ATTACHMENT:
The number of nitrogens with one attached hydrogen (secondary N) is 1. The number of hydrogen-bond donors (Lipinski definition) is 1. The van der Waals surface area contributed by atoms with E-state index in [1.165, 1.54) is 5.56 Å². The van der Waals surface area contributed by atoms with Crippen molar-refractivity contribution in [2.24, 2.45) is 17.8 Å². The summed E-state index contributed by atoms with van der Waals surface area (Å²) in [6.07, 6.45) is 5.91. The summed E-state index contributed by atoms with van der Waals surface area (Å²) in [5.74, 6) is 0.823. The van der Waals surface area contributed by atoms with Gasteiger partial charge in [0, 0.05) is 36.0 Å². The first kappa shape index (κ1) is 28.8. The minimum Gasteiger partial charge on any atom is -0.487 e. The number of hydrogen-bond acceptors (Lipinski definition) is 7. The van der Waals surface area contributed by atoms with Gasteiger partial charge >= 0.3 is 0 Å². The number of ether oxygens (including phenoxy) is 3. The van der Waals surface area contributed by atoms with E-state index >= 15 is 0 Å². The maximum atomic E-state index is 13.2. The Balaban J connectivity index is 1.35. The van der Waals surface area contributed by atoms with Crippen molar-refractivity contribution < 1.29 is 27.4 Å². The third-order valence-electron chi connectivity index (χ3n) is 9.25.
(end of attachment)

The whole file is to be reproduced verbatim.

The number of nitrogens with one attached hydrogen (secondary N) is 1. The number of hydrogen-bond donors (Lipinski definition) is 1. The van der Waals surface area contributed by atoms with E-state index in [1.165, 1.54) is 5.56 Å². The van der Waals surface area contributed by atoms with Crippen molar-refractivity contribution in [2.24, 2.45) is 17.8 Å². The summed E-state index contributed by atoms with van der Waals surface area (Å²) in [6.07, 6.45) is 5.91. The summed E-state index contributed by atoms with van der Waals surface area (Å²) in [5.74, 6) is 0.823. The van der Waals surface area contributed by atoms with Gasteiger partial charge in [0, 0.05) is 36.0 Å². The first kappa shape index (κ1) is 28.8. The minimum Gasteiger partial charge on any atom is -0.487 e. The number of hydrogen-bond acceptors (Lipinski definition) is 7. The van der Waals surface area contributed by atoms with Gasteiger partial charge >= 0.3 is 0 Å². The number of ether oxygens (including phenoxy) is 3. The van der Waals surface area contributed by atoms with E-state index >= 15 is 0 Å². The maximum atomic E-state index is 13.2. The Balaban J connectivity index is 1.35. The van der Waals surface area contributed by atoms with Crippen molar-refractivity contribution < 1.29 is 27.4 Å². The third-order valence-electron chi connectivity index (χ3n) is 9.25.